There’s No Such Thing as a Free College

There is no such thing as “free” when it comes to government spending. Every dollar spent is paid for by the taxpayers, resulting in heavy public scrutiny of any government spending. Because of that, it is easier to spout on about programs that drain resources without a viable return, but harder to speak on an expansion of the role of government without drawing a large amount of backlash and criticism. So how can taxpayers determine whether or not a policy initiative is wasteful or useful? From an economic standpoint, government spending is a good idea if it prevents more expensive costs in the future or creates expanded tax revenue and economic growth. In the latter, the government program is an investment to create more revenue than the cost. Therefore, to examine whether or not it is an economically sound idea for the government to pay for higher education tuition, the relationship between the costs of different educational levels, as well as the additional tax revenue created by those levels of education, must be examined.

Discovering the additional tax revenue generated by every activity from an educated workforce is a complex task that can be skewed in different directions depending on the savings rate, cost of living increases, debt financing, among other factors. This study will focus on federal income tax revenue generated by the income by an individual at each level of education.The individual will be represented by a person with the median income in each category. In this sense, if the income tax generated at the individual level outweighs the cost of the education attained, then government sponsored higher education would unquestionably be an economically sound investment.

To examine the effects on income in an empirical way, the additional education will be categorized as High-School only, associate’s degrees, or bachelor’s degrees. By examining each level of education, assessing the costs and benefits of each one, and finding a true return on investment, it can be determined whether or not state funded tuition at that level would be an investment that would return a tax-positive benefit. The formula will be as follows:

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T=Tax Paid
y=Income (Median 2009 Income by Education Level)
SD=2009 IRS Standard Deduction ($5,700)
PE=2009 IRS Personal Exemption ($3,650)
MT=2009 IRS Previous Marginal Tax Bracket2
Tr=2009 IRS Tax Rate2

The controls will be that the person has a 40 year career, subtracting the typical time spent in school, pays taxes as a single filer, all wages are adjusted to 2009 dollars to control for inflation, and all income taxes are filed using standard deduction and personal exemption.

At a high school education level, the additional cost to society is null. Since the state already provides public education through high school, it is a baseline from which to gauge all other levels of education. The median earnings of a high-school graduate are $32,600/year or $1,304,000 over a 40 year career in 2009 dollars.1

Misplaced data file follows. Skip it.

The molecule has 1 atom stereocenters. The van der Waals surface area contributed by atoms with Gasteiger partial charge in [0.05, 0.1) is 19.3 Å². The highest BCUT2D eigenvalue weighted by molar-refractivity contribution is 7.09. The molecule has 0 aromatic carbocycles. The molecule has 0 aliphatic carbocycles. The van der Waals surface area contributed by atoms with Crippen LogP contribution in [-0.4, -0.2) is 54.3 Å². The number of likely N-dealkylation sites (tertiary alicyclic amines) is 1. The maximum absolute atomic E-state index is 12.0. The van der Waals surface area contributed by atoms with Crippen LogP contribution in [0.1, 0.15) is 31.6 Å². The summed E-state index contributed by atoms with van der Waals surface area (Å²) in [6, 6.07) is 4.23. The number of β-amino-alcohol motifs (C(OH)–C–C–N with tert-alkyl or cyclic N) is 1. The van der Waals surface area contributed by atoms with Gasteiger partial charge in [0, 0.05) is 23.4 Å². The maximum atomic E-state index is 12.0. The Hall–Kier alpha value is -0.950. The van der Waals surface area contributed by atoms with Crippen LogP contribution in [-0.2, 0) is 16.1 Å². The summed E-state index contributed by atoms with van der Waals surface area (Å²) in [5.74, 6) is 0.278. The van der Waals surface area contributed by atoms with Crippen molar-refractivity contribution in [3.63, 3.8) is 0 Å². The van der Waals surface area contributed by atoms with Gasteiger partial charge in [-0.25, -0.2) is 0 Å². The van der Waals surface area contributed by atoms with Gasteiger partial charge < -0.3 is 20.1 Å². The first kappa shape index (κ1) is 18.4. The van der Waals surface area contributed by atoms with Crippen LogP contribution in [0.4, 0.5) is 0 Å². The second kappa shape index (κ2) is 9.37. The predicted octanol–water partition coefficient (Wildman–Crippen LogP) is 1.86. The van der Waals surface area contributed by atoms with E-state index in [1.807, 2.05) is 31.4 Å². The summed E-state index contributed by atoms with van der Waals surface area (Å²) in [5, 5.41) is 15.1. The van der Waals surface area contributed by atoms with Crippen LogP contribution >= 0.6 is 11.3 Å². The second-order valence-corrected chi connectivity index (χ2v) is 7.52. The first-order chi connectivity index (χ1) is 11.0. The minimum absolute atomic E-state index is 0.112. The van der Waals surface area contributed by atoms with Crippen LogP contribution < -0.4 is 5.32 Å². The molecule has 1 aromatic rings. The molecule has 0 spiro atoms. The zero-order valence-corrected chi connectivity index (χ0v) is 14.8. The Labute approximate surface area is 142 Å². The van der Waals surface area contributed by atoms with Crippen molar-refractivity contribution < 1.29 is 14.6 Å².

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This formula gives us yearly federal income tax revenue of $3,070 in 2009 dollars. Plugging the yearly wage into the formula and then multiplying the result over a 40 year career will give the inflation adjusted real tax revenue generated by that worker over their career. That 40 year federal income tax revenue is equal to $122,800. This means that with a $0 additional cost to the state, a high school graduate with a median salary will return $122,800 in income tax revenue to the federal government.

At an associate’s degree level, the average cost for tuition and fees for a community college in 2009 dollars is $2,285 per year,3 or $4,570 total cost over two years. To make this a worthwhile investment for the government, they would have to see more than a $4,570 increase in federal income tax revenue over a high-school graduate in order to justify the expense. The median earnings of a person whose highest education level is that of an associate’s degree are $43,200/year.1

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This formula gives us yearly federal income tax revenue of $4,660 in 2009 dollars. Since the first two years of their 40 year career are spent in school, this income will be extrapolated over 38 years with $4,570 being subtracted from their total tax contributions. That 38 year federal income tax revenue is equal to $177,080. This means that with a $4,570 additional cost to the state, a graduate with an associate’s degree with a median salary will return $172,510 in income tax revenue to the federal government.

At a bachelor’s degree level, the average cost for tuition, fees, and books for a public, in-state university in 2009 dollars is $6,695 per year,3 or $26,780 over four years. To make this a worthwhile investment for the government, they would have to see more than a $26,780 increase in federal income tax revenue over a high-school graduate in order to justify the expense. The median earnings of a person whose highest education level is that of a bachelor’s degree will be $56,700/year.1